Ole-Johan Skrede

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Deep Learning

"Deep learning"is an expression used to describe a variant of machine learning, which entails a number of algorithms performing certain tasks by learning from experience

That is, for a given task, the performance of the algorithm on the task improves with the number and variety of tasks it solves. (Typically, the task is such that for a given input, an output is produced. For example, “what is this a picture of?” or “translate this sentence from French to English.”)

The algorithms are based on characteristic features within the data, and solve the task based on these features. What separates deep learning from other machine learning methods is that these features are found automatically, as opposed to methods using manually designed ways of identifying features.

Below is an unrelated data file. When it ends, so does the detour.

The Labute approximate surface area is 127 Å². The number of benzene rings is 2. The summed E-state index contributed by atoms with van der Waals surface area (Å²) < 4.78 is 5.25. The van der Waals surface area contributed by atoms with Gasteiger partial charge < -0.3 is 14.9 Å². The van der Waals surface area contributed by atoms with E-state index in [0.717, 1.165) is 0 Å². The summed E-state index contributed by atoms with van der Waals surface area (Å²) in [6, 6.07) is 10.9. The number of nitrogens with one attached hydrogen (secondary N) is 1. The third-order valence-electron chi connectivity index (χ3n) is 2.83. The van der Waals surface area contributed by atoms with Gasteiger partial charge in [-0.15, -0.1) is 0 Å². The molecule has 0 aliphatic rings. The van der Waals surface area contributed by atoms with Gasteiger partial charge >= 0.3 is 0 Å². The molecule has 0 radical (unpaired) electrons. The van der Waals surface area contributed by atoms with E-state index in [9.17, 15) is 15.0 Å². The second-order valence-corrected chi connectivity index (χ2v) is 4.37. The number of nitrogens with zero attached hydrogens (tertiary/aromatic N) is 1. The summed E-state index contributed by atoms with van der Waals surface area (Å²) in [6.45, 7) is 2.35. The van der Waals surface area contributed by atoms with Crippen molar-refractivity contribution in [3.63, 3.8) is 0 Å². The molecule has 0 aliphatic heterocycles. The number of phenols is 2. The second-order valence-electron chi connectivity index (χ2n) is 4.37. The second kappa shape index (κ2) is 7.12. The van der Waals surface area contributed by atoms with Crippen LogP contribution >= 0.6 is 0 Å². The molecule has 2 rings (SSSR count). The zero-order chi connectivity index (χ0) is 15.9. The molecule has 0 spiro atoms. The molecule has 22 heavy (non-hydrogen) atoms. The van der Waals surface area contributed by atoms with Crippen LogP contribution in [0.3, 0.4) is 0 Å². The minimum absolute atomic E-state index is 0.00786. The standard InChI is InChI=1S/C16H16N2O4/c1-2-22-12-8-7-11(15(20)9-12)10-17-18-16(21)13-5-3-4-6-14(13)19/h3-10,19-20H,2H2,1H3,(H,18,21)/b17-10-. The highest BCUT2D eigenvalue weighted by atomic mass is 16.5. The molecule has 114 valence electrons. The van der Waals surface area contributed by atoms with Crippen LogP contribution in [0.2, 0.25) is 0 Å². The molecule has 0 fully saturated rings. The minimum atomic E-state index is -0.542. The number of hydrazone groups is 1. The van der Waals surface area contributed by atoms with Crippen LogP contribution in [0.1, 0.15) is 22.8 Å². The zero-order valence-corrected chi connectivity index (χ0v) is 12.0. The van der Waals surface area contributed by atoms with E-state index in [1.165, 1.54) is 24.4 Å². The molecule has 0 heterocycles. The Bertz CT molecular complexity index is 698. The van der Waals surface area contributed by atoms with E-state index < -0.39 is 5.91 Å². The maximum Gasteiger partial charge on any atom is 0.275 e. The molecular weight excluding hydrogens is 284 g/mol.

The term “deep” stems from the idea of learning a wide range of different features, from very general to more specialized and detailed, and at different levels. It is set up in such a way that one can utilize mathematical optimization methods to calculate the best way in which to represent the data.

Deep learning is hardly a new phenomenon, but it has had a resurgence in recent years due to impressive results it can produce. This can mainly be ­attributed to small method improvements, access to better computing power, and large quantities or annotated data.

This text was last modified: 21.07.2017

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